Local SEO (Search Engine Optimization) refers to search optimization with a regional focus, for instance targeting a city such as Vancouver. An example of local search engine optimization would be my website, Blender Design, targeting searches originating in the Vancouver metropolitan area. For a local business this means focusing SEO efforts to compete for the searches that matter most — potential local clients.
I’m sure you’ve already noticed that search results are tailored to the searcher. If a search engine, and by search engine I really mean Google, believes local search results would better answer a query, then local results will be prioritized. For instance, if you do a Google search for “best restaurant” you will likely see a couple of websites followed by a list of local restaurants. For many obvious local searches Google takes this a step further and includes an area map of results. (more…)
In the past week I have received emails from 2 friend’s Yahoo email accounts — sent by hackers! The emails contained a link which, had I clicked it, would have done who knows what.
The hacking attack which was used to take control of my friends email accounts used a security vulnerability at Yahoo to copy an access cookie that had been issued from Yahoo. This access cookie gave the hackers full access to the email account until the cookie expired. This attack did require my friends to click on a link, either in a website or in an email. (more…)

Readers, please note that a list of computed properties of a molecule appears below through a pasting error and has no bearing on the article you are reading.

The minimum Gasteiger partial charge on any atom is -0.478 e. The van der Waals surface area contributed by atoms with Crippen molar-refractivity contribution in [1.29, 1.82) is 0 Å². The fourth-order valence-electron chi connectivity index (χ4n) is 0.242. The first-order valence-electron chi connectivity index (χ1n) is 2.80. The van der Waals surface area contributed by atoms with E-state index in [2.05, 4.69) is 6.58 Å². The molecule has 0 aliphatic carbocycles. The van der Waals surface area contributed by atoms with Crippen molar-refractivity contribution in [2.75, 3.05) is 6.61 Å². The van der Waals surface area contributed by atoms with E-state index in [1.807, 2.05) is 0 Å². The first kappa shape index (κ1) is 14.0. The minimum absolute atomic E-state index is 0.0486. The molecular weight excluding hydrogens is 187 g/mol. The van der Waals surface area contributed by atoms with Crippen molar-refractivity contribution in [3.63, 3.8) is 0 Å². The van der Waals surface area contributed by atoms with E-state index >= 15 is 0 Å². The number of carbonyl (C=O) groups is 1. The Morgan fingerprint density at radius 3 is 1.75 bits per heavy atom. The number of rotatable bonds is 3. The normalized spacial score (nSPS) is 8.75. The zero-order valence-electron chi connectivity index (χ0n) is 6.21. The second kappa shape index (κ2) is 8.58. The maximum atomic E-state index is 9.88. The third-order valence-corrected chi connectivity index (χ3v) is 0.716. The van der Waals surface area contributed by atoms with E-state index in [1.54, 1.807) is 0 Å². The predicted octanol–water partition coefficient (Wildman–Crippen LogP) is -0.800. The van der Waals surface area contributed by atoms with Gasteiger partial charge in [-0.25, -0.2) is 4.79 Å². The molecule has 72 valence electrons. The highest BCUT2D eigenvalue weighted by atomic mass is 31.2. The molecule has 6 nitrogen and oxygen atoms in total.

I was having trouble finding the right WordPress plugin for a clients website … so I programmed it! You can see the results of the Related Links Blender plugin at the bottom of this post. The plugin is a simple but effective way to keep visitors browsing your blog. Similar plugins existed, but none did exactly what I wanted. Programming the plugin was an interesting exercise — always be learning!
- Choose which posts to link
- Just add the post ID of the target you wish to link
- Links include thumb, title, and brief introductory text — automatically!
- Links can be structured and styled to suite your website
Twitter announced on Friday February 1st they had been hacked in a sophisticated attack. Twitter said 250k accounts may be affected and have emailed those users. The stolen data included accounts, emails, addresses, and passwords. Whether or not Twitter contacted you it is probably a good idea to change your password, both for your Twitter account and for any other login that uses the same password. It is not a difficult matter to find more logins associated with the same email address, especially for popular services like Google, Facebook, etc.
Web design firm Graphitas has created this fun and understandable graphic to show the relative value of different areas of a web page. Helps illustrate some of the design decisions and compromises made in website design. (To see the graphic nice and big click on the image to the right, then hit the zoom button to enlarge)
Recently I suggested using the Amazon Glacier data storage service for creating an online backup of your important data. I said the service was inexpensive costing me under $10 after 50 days. Wong Liang Zan created a calculator through which you can figure out various costs you might incur if you use Amazon Glacier.